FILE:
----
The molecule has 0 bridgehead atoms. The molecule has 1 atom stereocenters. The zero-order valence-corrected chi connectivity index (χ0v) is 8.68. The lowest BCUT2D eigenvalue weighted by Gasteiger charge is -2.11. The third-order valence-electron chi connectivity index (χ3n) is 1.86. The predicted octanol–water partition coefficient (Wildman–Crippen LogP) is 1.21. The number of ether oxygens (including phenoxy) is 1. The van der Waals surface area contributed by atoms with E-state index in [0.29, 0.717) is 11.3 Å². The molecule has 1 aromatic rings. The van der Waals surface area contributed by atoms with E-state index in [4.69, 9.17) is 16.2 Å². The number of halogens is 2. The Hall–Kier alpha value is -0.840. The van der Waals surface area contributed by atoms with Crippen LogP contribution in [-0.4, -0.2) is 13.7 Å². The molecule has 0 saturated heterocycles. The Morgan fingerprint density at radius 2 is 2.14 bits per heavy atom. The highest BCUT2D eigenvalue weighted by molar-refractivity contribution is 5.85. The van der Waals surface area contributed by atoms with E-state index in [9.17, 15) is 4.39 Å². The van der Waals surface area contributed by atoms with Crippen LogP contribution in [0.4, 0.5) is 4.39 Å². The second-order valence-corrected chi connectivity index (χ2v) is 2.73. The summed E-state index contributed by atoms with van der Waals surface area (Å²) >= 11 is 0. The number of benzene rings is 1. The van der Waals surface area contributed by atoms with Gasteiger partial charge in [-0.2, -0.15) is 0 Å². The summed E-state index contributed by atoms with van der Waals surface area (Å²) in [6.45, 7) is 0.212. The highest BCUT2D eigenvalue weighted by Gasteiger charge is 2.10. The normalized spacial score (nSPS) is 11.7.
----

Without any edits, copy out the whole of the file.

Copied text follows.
The molecule has 0 bridgehead atoms. The molecule has 1 atom stereocenters. The zero-order valence-corrected chi connectivity index (χ0v) is 8.68. The lowest BCUT2D eigenvalue weighted by Gasteiger charge is -2.11. The third-order valence-electron chi connectivity index (χ3n) is 1.86. The predicted octanol–water partition coefficient (Wildman–Crippen LogP) is 1.21. The number of ether oxygens (including phenoxy) is 1. The van der Waals surface area contributed by atoms with E-state index in [0.29, 0.717) is 11.3 Å². The molecule has 1 aromatic rings. The van der Waals surface area contributed by atoms with E-state index in [4.69, 9.17) is 16.2 Å². The number of halogens is 2. The Hall–Kier alpha value is -0.840. The van der Waals surface area contributed by atoms with Crippen LogP contribution in [-0.4, -0.2) is 13.7 Å². The molecule has 0 saturated heterocycles. The Morgan fingerprint density at radius 2 is 2.14 bits per heavy atom. The highest BCUT2D eigenvalue weighted by molar-refractivity contribution is 5.85. The van der Waals surface area contributed by atoms with E-state index in [9.17, 15) is 4.39 Å². The van der Waals surface area contributed by atoms with Crippen LogP contribution in [0.4, 0.5) is 4.39 Å². The second-order valence-corrected chi connectivity index (χ2v) is 2.73. The summed E-state index contributed by atoms with van der Waals surface area (Å²) >= 11 is 0. The number of benzene rings is 1. The van der Waals surface area contributed by atoms with Gasteiger partial charge in [-0.2, -0.15) is 0 Å². The summed E-state index contributed by atoms with van der Waals surface area (Å²) in [6.45, 7) is 0.212. The highest BCUT2D eigenvalue weighted by Gasteiger charge is 2.10. The normalized spacial score (nSPS) is 11.7.